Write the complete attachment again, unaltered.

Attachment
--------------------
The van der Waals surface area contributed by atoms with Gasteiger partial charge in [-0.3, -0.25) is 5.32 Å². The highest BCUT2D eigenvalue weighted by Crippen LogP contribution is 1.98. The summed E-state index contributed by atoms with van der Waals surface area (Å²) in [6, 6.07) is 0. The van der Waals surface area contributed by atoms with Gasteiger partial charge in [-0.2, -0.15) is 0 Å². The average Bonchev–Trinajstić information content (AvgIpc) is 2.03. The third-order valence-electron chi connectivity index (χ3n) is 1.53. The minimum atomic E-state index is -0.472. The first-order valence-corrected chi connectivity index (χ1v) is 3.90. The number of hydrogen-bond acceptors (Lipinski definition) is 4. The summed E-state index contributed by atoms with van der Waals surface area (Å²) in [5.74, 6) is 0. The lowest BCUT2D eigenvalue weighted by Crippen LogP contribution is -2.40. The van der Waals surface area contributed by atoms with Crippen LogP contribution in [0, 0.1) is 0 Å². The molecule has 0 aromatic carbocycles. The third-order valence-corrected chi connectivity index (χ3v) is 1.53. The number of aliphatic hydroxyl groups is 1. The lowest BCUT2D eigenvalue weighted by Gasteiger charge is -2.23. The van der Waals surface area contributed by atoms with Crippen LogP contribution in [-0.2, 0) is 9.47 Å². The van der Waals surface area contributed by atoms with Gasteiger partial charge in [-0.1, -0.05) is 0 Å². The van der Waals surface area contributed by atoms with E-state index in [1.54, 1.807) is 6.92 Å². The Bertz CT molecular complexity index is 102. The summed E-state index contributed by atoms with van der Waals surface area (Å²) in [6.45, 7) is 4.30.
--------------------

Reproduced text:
The van der Waals surface area contributed by atoms with Gasteiger partial charge in [-0.3, -0.25) is 5.32 Å². The highest BCUT2D eigenvalue weighted by Crippen LogP contribution is 1.98. The summed E-state index contributed by atoms with van der Waals surface area (Å²) in [6, 6.07) is 0. The van der Waals surface area contributed by atoms with Gasteiger partial charge in [-0.2, -0.15) is 0 Å². The average Bonchev–Trinajstić information content (AvgIpc) is 2.03. The third-order valence-electron chi connectivity index (χ3n) is 1.53. The minimum atomic E-state index is -0.472. The first-order valence-corrected chi connectivity index (χ1v) is 3.90. The number of hydrogen-bond acceptors (Lipinski definition) is 4. The summed E-state index contributed by atoms with van der Waals surface area (Å²) in [5.74, 6) is 0. The lowest BCUT2D eigenvalue weighted by Crippen LogP contribution is -2.40. The van der Waals surface area contributed by atoms with Crippen LogP contribution in [0, 0.1) is 0 Å². The molecule has 0 aromatic carbocycles. The third-order valence-corrected chi connectivity index (χ3v) is 1.53. The number of aliphatic hydroxyl groups is 1. The lowest BCUT2D eigenvalue weighted by Gasteiger charge is -2.23. The van der Waals surface area contributed by atoms with Crippen LogP contribution in [-0.2, 0) is 9.47 Å². The van der Waals surface area contributed by atoms with Gasteiger partial charge in [-0.1, -0.05) is 0 Å². The van der Waals surface area contributed by atoms with E-state index in [1.54, 1.807) is 6.92 Å². The Bertz CT molecular complexity index is 102. The summed E-state index contributed by atoms with van der Waals surface area (Å²) in [6.45, 7) is 4.30.